Friday, July 15, 2011

PIIGS Secretly Wish to Ditch Euro

By Grant de Graf

Factors that provide a framework to a pragmatic solution to the European debt crisis.

Despite several plans to resolve the bond crisis that is sweeping Europe, a solution that deals with the fundamental causes, continues to escape policymakers. This is because key players are focused on embracing a diplomatic solution that will achieve consensus, without considering the long-term practical implications that will result from their proposals . For example, the additional funding that is being provided by the ECB for Greece's bailout, may allow the Greek treasury a brief spite of relief. However, it does nothing to set the country towards a path of growth and recovery. (See Greece: Trojans and Spartans Return to Battle) In fact the punitive austerity measures that are being imposed on PIIGS by the ECB, only serve to protract recession and make the recovery nothing more that a pipe-dream. (See Austerity vs. Stimulus: Who is Winning the Race)

Regions that are caught in the European Debt crisis on the other hand, fear financial isolation and the inability to raise capital independently, hence their outward expressions to remain loyal to the Euro and to perpetuate their membership of the Euro zone. Secretly, they carry the heavy shoulders of remorse for having even considered ditching their local currencies and converting to the Euro currency. It has invoked an era of high prices, lower standards of living, unemployment and high debt ratios.

On the other hand, core policymakers of the European Parliament interpret consent to release PIIGS from the Euro and to revert to their independent currencies, as a failure of the Euro. This is not the case.

Releasing PIIGS from the Euro is the only chance that Europe has of saving the currency and failure to provide these regions with that alternative, will be the final decree that terminates the existence of the Euro forever. Whereas agreement for troubled economies to revert to their independent currencies may be viewed as failure, it is not. It is a positive that will allow the stronger countries of Germany and France to prosper under the auspices of the Euro, while providing weaker countries an opportunity to recover. Such economic reconstruction will need to be accompanied through the privatization of public assets to reduce debt, lower taxes, in addition to government and foreign expenditure programs that can capitalize on those regions unique strengths, respectively.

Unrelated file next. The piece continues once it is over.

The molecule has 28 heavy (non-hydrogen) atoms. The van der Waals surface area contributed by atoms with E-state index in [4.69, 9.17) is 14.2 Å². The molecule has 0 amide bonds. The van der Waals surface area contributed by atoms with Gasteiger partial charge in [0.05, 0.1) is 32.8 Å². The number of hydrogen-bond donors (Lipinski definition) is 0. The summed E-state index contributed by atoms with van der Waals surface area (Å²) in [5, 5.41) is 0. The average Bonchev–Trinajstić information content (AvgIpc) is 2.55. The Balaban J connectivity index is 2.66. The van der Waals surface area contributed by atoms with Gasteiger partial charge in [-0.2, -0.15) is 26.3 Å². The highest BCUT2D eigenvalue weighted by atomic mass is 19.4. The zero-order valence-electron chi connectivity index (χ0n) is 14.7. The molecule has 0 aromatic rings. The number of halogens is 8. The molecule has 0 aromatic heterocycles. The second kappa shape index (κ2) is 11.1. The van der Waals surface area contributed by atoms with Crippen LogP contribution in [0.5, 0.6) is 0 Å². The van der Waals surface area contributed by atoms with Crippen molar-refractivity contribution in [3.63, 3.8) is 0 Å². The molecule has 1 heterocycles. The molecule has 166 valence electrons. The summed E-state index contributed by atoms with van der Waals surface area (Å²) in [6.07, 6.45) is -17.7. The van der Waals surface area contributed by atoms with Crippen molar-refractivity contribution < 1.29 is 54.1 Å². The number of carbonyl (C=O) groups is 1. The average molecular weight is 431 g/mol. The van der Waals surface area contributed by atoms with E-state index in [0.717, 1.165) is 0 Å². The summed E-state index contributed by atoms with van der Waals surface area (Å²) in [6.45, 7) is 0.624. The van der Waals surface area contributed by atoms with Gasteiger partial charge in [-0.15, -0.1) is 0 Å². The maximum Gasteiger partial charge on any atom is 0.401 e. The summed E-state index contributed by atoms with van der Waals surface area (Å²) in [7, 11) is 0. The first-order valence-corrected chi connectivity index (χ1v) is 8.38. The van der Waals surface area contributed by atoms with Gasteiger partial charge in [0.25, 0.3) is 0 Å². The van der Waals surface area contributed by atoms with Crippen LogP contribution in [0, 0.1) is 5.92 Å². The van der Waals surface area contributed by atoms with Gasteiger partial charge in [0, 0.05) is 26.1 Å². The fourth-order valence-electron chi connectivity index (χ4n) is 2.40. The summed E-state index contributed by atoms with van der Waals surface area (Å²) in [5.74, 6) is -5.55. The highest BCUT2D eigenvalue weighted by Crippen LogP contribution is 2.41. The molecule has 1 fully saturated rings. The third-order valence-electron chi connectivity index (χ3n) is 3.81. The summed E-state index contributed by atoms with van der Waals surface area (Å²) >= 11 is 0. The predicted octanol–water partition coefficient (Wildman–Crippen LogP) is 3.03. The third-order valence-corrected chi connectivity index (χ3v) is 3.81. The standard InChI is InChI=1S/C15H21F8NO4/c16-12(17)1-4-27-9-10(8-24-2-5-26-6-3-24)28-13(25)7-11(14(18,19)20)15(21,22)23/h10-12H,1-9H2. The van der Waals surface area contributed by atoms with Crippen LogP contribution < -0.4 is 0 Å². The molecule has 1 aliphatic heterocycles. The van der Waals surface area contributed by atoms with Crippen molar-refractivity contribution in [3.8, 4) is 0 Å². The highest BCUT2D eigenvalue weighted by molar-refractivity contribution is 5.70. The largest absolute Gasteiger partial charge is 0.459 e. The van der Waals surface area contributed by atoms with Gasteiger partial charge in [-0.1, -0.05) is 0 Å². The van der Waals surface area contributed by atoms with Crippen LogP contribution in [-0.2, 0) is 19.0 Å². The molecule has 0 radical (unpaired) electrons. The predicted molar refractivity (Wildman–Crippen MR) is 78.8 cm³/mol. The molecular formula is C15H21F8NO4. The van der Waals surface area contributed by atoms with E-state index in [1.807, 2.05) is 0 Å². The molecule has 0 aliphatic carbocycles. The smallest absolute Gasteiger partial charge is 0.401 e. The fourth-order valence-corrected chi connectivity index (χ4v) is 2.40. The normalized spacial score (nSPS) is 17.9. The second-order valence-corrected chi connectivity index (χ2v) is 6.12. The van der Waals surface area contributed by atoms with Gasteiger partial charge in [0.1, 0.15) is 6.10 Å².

Separately, there has been some discussion about the possibility of the ECB forgoing a portion of the debt that it holds over Greece. This is ludicrous. To ensure that its assets are protected, the ECB will need to provide PIIGS with credit and assistance that it requires for recovery. Interest on debt needs to be rolled over and capitalized - PIIGS has already suffered significant damage to its credibility and the fact that it cannot service debt, has been factored in by the market.

Funds need to be made available for capital expenditure programs in the regions that will impact real economic growth and not for appeasing creditors, who are looking for a payback on their investments and from economies that are inefficient and virtually bankrupt. Further, advancing funds to Greece to pay interest on its bonds serves investors, but does sweet nothing towards resolving that country's economic hiatus.

The key person who will need to orchestrate a solution is new IMF head, Ms. Christine Lagarde. She understands the importance of providing a blueprint that will be encompassing and that will not deal with issues in a piecemeal fashion, as has been the case in the past.

DSK would have said, in support of her efforts to seek a remedy. "I wish you lots of mazel."

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